The World Anti-Doping Agency and cycling’s governing body UCI have agreed to work together in a commission to investigate the sport’s dark doping past.
The agreement gave WADA something to show for its behind-the-scenes discussions at its World Conference on Doping in Sport.
Concerns over two major track countries, Jamaica and Kenya, are still on the WADA agenda at its four-day summit.
Providing little detail of the commission and its remit, WADA and the International Cycling Union said in a joint statement late Wednesday that they have agreed “the broad terms under which the UCI will conduct a commission of inquiry into the historical doping problems in cycling.”
The agreement followed a private meeting between new UCI President Brian Cookson and WADA President Johan Fahey at the conference in Johannesburg.
“They (Cookson and Fahey) further agreed that their respective colleagues would cooperate to finalize the detailed terms and conditions of the inquiry to ensure that the procedures and ultimate outcomes would be in line with the fundamental rules and principles of the World Anti-Doping Code,” the two bodies said.
Cookson told The Associated Press earlier Wednesday that banned American cyclist Lance Armstrong would be invited to testify to the joint commission.
Armstrong was banned for life in 2012 and there remain allegations that UCI officials helped protect him from doping protocols while he was winning his seven Tour de France titles.
“I would like to see Lance Armstrong come and give evidence, if he has any evidence in particular on the kind of allegations being made about him buying support or collusion from UCI officials,” Cookson told AP. “If those things are true I’d like to hear about it and I’m sure the commission would like to hear about it as well.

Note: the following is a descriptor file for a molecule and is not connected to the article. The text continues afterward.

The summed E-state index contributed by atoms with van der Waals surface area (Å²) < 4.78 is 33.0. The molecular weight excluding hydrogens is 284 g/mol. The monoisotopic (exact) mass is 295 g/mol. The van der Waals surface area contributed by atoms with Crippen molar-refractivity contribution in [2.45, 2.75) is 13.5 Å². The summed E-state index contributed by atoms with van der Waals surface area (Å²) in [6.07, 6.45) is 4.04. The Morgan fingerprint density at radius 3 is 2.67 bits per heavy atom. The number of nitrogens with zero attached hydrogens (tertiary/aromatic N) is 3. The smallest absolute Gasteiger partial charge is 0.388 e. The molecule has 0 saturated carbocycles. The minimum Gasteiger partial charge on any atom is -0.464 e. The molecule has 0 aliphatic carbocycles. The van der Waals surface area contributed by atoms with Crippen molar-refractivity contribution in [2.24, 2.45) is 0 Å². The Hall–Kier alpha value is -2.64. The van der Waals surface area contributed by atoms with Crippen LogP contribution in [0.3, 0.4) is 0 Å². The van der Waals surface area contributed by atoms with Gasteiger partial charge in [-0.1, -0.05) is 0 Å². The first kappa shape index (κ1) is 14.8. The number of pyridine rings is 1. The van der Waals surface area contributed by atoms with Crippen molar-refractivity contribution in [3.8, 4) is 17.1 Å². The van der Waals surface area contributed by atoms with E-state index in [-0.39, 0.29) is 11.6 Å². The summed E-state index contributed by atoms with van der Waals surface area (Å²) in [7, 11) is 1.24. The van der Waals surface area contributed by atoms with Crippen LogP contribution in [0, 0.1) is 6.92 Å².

“As part of that (commission), we’ll investigate allegations of the UCI’s behaviour in the past and if there are any issues that come up out of that, we will deal with them effectively.”
Cookson, who was elected to lead the UCI in late September on promises of confronting the sport’s drug-stained past, said his body had no power to reduce Armstrong’s ban in return for him telling what he knows but said there would have to be “incentives” for some people to testify.
Cookson said the commission would likely start work in early 2014 and he wanted it to be finished within 12 months.
In its main business in Johannesburg, WADA will vote on proposed changes to its anti—doping code on Friday, and is expected to bring in longer bans for serious dopers among other changes. The new code will come into effect on Jan. 1, 2015 and in time for the next Summer Olympics in Rio de Janeiro.
WADA is pushing for a doubling of bans for intentional doping offenses from two years to four, ensuring a doping cheat will miss at least one Olympics. That proposal, the most obvious deterrent being considered, appears to have widespread approval, although athletics’ IAAF said it is not tough enough and wants to close loopholes for athletes to get their sanction reduced if they argue the doping wasn’t intentional.
For Jamaica, WADA has provided a copy of its report into the country’s drug testing breakdown to Jamaican government and anti-doping officials and has asked for their feedback before any findings are announced.
One of the recommendations may be to get the United States Anti-Doping Agency to enter into a partnership to help the troubled Jamaican Anti-Doping Commission.
USADA chief executive Travis Tygart said that was being considered after JADCO “reached out” following last month’s audit of the Caribbean island’s anti-doping processes by WADA.
WADA also says it welcomes long-awaited moves this week by the Kenyan government to set up an investigation into allegations of widespread doping in the East African country’s high-altitude training bases. Kenyan authorities promised progress on their investigation over a year ago.